Susan Bieniasz spent six relatively quiet years on the Prince George's school board as somewhat of an outsider, content to watch the chairmanship pass among the other senior members each December.

But now, in perhaps the most difficult times facing the beleaguered county schools since desegregation in 1973, the board member from New Carrollton surprised her colleagues by sewing up the votes for the chairmanship by mid-November.

Bieniasz, 50, a former counselor and administrator of social programs, finally has made her move. As it happened, none of the other eight board members actively sought the post. But board observers have long suspected that Bieniasz has harbored higher political ambitions.

In general, Bieniasz has voted with the near-unanimous board majorities on the staff-sponsored resolutions that run the school system on a day-to-day basis.

School busing for desegregation was already in place when she came on the board in 1976. Although she defeated an avowedly antibusing incumbent, she has cast votes on both sides of the volatile busing issue.

She supported the recently toughened policy calling for students' expulsion for possessing weapons and drugs in school.

"When I have expected her to be liberal, she has been conservative, and vice versa," said former board member A. James Golato.

In a recent interview in the sunny living room of her house, Bieniasz (pronounced "Bin-ahj") said she has at last achieved the right mixture of responsibilities and activities for her life.

"I have really become the person I wanted to become. I love it," she said.

A 1954 graduate of Antioch College trained in social work, she lived in New York City's Greenwich Village after college and worked at a hospital. In 1956, she married Richard Bieniasz, an old friend from Antioch. He is a former director of community development for the town of Glenarden and is an administrator with the Arlington County development agency.

Susan Bieniasz has gone in and out of employment ever since while following her husband's career. When he was in charge of urban renewal for the city of East Cleveland, Ohio, she was executive director of the local YWCA.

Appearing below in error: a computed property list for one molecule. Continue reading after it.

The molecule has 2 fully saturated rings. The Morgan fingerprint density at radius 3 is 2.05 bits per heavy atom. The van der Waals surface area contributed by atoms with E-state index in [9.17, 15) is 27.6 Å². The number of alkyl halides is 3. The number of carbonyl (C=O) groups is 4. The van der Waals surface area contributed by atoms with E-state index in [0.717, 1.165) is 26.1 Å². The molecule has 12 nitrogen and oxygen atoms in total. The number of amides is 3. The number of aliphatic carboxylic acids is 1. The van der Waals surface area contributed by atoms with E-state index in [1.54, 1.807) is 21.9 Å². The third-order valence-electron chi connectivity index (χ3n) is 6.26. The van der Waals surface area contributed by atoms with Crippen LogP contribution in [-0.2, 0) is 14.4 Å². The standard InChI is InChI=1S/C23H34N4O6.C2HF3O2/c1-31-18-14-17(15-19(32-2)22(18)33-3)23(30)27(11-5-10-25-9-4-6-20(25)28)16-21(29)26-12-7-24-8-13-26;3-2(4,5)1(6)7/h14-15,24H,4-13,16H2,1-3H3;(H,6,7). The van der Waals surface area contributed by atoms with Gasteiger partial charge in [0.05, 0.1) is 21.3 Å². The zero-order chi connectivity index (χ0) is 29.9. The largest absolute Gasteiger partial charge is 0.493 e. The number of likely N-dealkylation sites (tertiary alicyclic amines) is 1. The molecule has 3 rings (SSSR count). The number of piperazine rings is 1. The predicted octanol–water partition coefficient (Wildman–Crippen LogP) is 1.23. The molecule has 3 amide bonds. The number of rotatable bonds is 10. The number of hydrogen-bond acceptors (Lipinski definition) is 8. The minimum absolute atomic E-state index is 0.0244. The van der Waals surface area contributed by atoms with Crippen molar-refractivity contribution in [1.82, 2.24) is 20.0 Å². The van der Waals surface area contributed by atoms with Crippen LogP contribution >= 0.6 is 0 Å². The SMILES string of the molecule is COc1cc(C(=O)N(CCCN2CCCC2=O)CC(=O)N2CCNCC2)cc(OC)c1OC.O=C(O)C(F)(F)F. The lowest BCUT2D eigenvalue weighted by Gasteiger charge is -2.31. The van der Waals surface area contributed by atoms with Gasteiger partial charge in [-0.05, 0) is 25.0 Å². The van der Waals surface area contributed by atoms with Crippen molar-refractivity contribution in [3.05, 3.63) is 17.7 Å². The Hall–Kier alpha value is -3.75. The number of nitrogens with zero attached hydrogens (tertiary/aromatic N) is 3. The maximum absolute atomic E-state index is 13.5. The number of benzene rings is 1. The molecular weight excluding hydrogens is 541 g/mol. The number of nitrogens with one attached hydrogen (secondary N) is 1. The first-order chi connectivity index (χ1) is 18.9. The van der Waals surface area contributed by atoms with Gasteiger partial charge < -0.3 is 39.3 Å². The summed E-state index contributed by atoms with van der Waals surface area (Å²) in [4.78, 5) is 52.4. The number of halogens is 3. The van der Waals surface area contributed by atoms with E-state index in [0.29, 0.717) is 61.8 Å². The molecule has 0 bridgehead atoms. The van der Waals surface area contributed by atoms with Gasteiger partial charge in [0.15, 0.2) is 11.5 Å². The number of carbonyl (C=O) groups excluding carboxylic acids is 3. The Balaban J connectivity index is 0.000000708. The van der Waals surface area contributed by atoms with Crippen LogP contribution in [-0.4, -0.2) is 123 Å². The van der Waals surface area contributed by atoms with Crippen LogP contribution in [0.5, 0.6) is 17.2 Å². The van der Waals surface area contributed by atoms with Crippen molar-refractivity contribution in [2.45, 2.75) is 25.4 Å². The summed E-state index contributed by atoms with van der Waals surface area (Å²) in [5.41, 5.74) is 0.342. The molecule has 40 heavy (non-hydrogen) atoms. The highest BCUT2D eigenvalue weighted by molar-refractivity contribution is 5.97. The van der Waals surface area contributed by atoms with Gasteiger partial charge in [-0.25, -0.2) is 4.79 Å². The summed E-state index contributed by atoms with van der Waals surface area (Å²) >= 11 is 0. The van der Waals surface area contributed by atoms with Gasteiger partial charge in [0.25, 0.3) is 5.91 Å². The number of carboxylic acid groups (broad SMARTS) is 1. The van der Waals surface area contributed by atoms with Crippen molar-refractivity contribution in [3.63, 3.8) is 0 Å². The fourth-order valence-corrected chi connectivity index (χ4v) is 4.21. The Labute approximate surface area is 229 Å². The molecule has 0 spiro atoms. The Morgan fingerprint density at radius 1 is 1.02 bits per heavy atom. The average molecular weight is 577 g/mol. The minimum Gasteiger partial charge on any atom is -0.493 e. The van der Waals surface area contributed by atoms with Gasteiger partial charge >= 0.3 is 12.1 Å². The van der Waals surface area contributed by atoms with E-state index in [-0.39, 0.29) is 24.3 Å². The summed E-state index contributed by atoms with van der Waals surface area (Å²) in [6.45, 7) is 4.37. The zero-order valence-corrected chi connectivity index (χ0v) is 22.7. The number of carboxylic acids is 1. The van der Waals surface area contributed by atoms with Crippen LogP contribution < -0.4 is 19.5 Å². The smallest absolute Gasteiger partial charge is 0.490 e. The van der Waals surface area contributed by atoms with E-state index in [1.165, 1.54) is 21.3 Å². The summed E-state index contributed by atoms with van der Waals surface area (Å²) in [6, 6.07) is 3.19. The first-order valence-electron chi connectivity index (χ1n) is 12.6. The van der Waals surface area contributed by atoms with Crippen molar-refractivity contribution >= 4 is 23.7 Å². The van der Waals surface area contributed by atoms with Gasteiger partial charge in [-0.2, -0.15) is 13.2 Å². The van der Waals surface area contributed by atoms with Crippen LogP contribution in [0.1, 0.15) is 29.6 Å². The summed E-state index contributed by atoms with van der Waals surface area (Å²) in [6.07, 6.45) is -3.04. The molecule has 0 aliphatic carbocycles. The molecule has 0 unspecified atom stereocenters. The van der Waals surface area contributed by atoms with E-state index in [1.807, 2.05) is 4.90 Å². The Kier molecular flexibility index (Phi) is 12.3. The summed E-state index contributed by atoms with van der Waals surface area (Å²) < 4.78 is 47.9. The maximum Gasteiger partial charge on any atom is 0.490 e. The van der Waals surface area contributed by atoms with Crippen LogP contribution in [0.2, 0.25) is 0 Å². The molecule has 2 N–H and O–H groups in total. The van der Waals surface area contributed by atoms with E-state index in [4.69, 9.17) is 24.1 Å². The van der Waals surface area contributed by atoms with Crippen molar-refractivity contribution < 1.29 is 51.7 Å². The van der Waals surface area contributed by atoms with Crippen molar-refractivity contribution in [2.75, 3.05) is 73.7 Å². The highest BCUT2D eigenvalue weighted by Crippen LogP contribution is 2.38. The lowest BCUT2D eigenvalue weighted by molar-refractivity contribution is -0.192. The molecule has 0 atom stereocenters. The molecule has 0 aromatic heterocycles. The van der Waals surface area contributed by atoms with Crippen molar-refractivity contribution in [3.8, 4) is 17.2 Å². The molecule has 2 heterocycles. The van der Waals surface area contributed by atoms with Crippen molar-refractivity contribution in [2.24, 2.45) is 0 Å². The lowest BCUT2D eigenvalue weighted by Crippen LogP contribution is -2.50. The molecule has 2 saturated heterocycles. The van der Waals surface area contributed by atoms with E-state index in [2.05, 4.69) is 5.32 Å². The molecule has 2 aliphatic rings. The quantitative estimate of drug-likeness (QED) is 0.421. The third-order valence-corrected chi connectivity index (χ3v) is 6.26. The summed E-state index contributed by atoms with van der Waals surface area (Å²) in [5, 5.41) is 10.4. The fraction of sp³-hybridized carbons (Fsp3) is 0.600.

Then a friend at Case Western Reserve University offered her a chance to organize a student counseling service "because he knew I wouldn't try to build an empire," Bieniasz said.

"This was during the sixties. It was a time of motorcycle gangs, ethnic disturbances and intergroup race relations problems," she added. "I became more interested in dealing with people in the community than organizing recreation."

She left the university after two years to earn master's degrees in education administration and counseling. She gave birth to a son, Joel, when she was 38. He is now a seventh grader at Charles Carroll Middle School.

Two years after the family moved in 1971 to Prince George's County, she became head of the Bowie youth counseling service, a city agency.

Friends urged her to run for the school board in 1976 against staunch antibusing incumbent Nick Eny. When she won, she decided "I couldn't handle a home, a youth service bureau and a school board, so I quit the job ".

She has earned a reputation for being a well-informed and articulate school representative for the New Carrollton, Cheverly and Bladensburg areas, but fellow board members have wondered whether they really knew her.

"You can always learn to read people over time," said former board member Golato, "but she has always been somewhat of an enigma to me. I could never predict where she might be coming from on a given issue."

Bieniasz said that she is now primarily concerned about one issue: getting the right funding for schools out of the county government. Bieniasz said she knows that paying for schools is a political process and she has urged the nonpartisan school board to get directly into the fight.

"Sure I'm political," she said. "You do not survive in this county on the school board without being political. But being political does not mean grubbing."

"I'm me. Sometimes I'm going to be with the power bloc and sometimes I'm not. I've been all over the board."